The US military's special operators, such as Delta Force and the Navy SEALs, are the most elite in the world — and perhaps the most secretive.
The US military's special operators are the most elite in the world.
Depending on the unit, special operators are charged with a variety of missions: counterterrorism, direct action (small raids and ambushes), unconventional warfare (supporting resistence against a government), hostage rescue and recovery, special reconnaissance (reconnaissance that avoids contact behind enemy lines), and more.
They're also very secretive.
As such, it can be difficult to tell certain operators apart, especially since most units wear the standard fatigues within their military branch — and sometimes they don't wear uniforms at all to disguise themselves.
So we found out how to tell six of the most elite special operators apart.
Check them out below.
1. Army Rangers.
The 75th Ranger Regiment "is the Army's premier direct-action raid force," according to the Rangers.
Consisting of four battalions, their "capabilities include conducting airborne and air assault operations, seizing key terrain such as airfields, destroying strategic facilities, and capturing or killing enemies of the nation."
They wear the same fatigues as regular soldiers, but there's some ways to distinguish them.
The first sign is the yellow Ranger tab on the shoulder seen above, which they receive after graduating from Ranger school. But this tab alone does not mean they're a member of the Army's special operations regiment.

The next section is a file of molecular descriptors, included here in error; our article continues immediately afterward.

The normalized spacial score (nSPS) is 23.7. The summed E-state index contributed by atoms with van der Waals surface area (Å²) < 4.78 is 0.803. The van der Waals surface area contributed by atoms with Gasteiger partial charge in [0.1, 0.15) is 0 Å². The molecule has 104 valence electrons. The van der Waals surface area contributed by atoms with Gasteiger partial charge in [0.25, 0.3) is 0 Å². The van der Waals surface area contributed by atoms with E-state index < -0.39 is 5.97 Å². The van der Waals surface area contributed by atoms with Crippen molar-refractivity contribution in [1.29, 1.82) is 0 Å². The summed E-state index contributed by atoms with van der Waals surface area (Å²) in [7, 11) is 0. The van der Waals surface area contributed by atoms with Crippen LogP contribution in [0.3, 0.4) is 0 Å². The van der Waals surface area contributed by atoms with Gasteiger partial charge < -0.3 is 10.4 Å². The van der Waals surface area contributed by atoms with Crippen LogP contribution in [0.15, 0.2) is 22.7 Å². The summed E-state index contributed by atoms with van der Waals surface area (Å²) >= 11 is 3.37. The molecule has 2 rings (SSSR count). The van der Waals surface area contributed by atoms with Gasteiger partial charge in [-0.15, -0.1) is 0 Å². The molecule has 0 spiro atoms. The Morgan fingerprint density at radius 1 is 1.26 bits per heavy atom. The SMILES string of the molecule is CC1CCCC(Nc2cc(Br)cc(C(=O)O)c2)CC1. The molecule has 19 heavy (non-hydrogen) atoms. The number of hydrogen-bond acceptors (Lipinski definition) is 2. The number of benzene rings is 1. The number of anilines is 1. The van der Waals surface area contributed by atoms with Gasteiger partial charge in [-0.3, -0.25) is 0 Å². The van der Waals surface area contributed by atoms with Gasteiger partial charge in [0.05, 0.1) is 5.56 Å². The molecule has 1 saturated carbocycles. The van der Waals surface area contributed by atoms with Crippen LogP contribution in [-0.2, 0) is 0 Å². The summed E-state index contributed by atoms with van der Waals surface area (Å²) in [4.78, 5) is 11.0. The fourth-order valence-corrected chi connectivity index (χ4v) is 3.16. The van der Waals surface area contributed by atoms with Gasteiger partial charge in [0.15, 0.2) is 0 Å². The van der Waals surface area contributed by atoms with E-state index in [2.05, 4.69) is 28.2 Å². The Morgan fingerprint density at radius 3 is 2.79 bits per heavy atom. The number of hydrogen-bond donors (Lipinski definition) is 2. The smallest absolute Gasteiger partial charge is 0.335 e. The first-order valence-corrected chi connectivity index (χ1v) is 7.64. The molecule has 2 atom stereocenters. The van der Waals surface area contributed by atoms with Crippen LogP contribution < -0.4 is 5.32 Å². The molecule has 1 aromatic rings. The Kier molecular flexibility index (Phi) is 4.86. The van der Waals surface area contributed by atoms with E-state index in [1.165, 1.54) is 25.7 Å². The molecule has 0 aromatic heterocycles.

Soldiers don't actually become 75th Ranger Regiment special operators until they finish the eight-week Ranger Assessment and Selection Program.
After finishing the Ranger Assessment and Selection Program, they receive a tan beret and black Ranger scroll (seen on the Rangers left arm above), and are now official members of the 75th Ranger Regiment.
2. Marine Corps Forces Special Operations Command (MARSOC).
Founded in February 2006, MARSOC operators are rather new.
Consisting of three battalions, MARSOC operators conduct "foreign internal defense, special reconnaissance, and direct action," according to MARSOC.
Foreign internal defense means training and equipping foreign allied military forces against internal threats, such as terrorism.
MARSOC operators wear the same fatigues as Marine infantrymen, and therefore, the only way to tell them apart is the MARSOC emblem seen above, which is worn on their chest.
Unveiled in 2016, the emblem is an eagle clutching a knife.
You can read more about the emblem here.
3. Air Force Pararescue specialists (PJs).
PJs "rescue and recover downed aircrews from hostile or otherwise unreachable areas," according to the Air Force.
Consisting of about 500 airmen, these "highly trained experts perform rescues in every type of terrain and partake in every part of the mission, from search and rescue, to combat support to providing emergency medical treatment, in order to ensure that every mission is a successful one."
And there's three ways to distinguish PJs from other airmen.
The first, is the PJ patch seen on the shoulder of the operator above.
In garrison, they also wear these field badges on their uniforms, Erica Vega, a spokeswoman for Air Combat Command Public Affairs, told Business Insider.